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Smallpox Virus in Viking Age

Diverse Strains of Smallpox Virus Were Widespread in Viking Age, New Study Shows

Smallpox, caused by the variola virus, is one of the most devastating human diseases. Smallpox killed millions of people but drove Edward Jenner’s invention of vaccination, which eventually led to the annihilation of the virus, declared in 1980. To investigate the history of smallpox, an international team of researchers led by University of Cambridge and University of Copenhagen scientists sequenced and analyzed DNA from 1,867 humans who lived in Europe and the Americas between 31,630 and 150 years ago. The smallpox virus sequences were recovered from 13 northern European individuals, including 11 dated to 600-1050 CE, overlapping the Viking Age.

Mühlemann et al show that the Vikings also suffered from smallpox. Image credit: Henrietta Elizabeth Marshall.

Mühlemann et al show that the Vikings also suffered from smallpox. Image credit: Henrietta Elizabeth Marshall.

Historians believe smallpox may have existed since 10,000 BCE but until now there was no scientific proof that the virus was present before the 17th century CE.

It is not known how it first infected humans but it is believed to be a zoonotic disease — one that originated in an animal.

Smallpox was eradicated throughout most of Europe and the United States by the beginning of the 20th century but remained endemic throughout Africa, Asia, and South America.

The World Health Organisation launched an eradication program in 1967 that included contact tracing and mass communication campaigns. But it was the global roll-out of a vaccine that ultimately enabled scientists to stop smallpox in its tracks.

“Smallpox is the infection in the world that has killed most people. For that reason alone, it is very important and interesting to know how the disease developed,” said senior co-author Dr. Martin Sikora, a scientist in the Lundbeck Foundation GeoGenetics Center at the Globe Institute, the University of Copenhagen.

“It gives us a unique opportunity to understand the evolution of viruses: How did it change and become the pathogen that we know of today?”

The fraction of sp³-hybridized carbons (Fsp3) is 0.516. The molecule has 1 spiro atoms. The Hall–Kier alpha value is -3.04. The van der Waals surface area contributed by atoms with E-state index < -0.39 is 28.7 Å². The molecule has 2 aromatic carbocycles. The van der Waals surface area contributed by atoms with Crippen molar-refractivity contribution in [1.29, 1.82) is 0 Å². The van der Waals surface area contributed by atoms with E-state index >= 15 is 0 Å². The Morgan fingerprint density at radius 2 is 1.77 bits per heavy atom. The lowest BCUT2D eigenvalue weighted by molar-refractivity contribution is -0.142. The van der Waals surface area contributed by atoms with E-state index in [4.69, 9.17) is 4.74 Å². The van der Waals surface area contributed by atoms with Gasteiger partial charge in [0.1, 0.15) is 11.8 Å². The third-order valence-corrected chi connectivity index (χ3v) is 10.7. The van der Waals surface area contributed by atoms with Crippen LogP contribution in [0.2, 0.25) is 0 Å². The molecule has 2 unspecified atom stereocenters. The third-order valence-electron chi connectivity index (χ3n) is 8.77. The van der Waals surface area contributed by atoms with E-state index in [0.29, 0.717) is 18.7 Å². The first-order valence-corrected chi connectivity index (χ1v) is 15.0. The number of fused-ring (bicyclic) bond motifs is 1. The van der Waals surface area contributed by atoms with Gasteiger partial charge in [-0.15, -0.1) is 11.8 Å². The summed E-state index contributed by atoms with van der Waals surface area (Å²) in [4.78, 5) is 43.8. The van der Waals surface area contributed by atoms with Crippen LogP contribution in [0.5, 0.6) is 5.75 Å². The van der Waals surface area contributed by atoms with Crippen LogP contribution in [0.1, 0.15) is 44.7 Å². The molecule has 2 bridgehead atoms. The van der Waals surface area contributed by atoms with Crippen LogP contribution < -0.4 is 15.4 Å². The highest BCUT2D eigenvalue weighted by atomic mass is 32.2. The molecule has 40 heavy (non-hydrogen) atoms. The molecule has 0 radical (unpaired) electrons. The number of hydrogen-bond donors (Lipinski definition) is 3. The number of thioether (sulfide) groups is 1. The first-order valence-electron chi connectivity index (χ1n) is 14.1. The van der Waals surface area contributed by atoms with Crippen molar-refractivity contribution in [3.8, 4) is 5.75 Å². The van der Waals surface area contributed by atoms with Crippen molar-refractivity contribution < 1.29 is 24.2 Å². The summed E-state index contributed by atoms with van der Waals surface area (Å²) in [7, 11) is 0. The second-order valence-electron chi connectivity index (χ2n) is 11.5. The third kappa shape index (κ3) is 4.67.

“We already knew Vikings were moving around Europe and beyond, and we now know they had smallpox,” added senior co-author Professor Eske Willerslev, a researcher in the Department of Zoology and St. John’s College at the University of Cambridge and Director of the Lundbeck Foundation GeoGenetics Centre at the Globe Institute, University of Copenhagen.

Dr. Sikora, Professor Willerslev and their colleagues screened genomic data from skeletal and dental remains of 1,867 ancient humans for the presence of sequences matching the smallpox virus.

The authors identified sequences of the virus in 13 northern European individuals, including 11 dated to 600-1050 CE.

They were able to reconstruct near-complete smallpox virus genomes for four of the samples.

The genetic structure of this earliest-known smallpox strain is different to the modern smallpox virus eradicated in the 20th century.

“There are multiple ways viruses may diverge and mutate into milder or more dangerous strains,” said first author Dr. Barbara Mühlemann, from the Centre for Pathogen Evolution at the University of Cambridge, the Institute of Virology at Charité – Universitätsmedizin Berlin, and the German Center for Infection Research.

“This is a significant insight into the steps the variola virus took in the course of its evolution.”

While it is not clear whether these ancient strains of smallpox were fatal, the Vikings must have died with smallpox in their bloodstream for the scientists to detect it up to 1,400 years later. It is also highly probable there were epidemics earlier than these findings.

“While written accounts of disease are often ambiguous, our findings push the date of the confirmed existence of smallpox back by a thousand years,” said Dr. Terry Jones, also from the Centre for Pathogen Evolution at the University of Cambridge and the Institute of Virology at Charité – Universitätsmedizin Berlin, and the German Center for Infection Research.

“To find smallpox so genetically different in Vikings is truly remarkable. No one expected that these smallpox strains existed,” he added.

“It has long been believed that smallpox was in Western and Southern Europe regularly by 600 CE, around the beginning of our samples.”

“We have proved that smallpox was also widespread in northern Europe. Returning crusaders or other later events have been thought to have first brought smallpox to Europe, but such theories cannot be correct.”

The results were published in the July 24, 2020 issue of the journal Science.

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Barbara Mühlemann et al. 2020. Diverse variola virus (smallpox) strains were widespread in northern Europe in the Viking Age. Science 369 (6502): eaaw8977; doi: 10.1126/science.aaw8977

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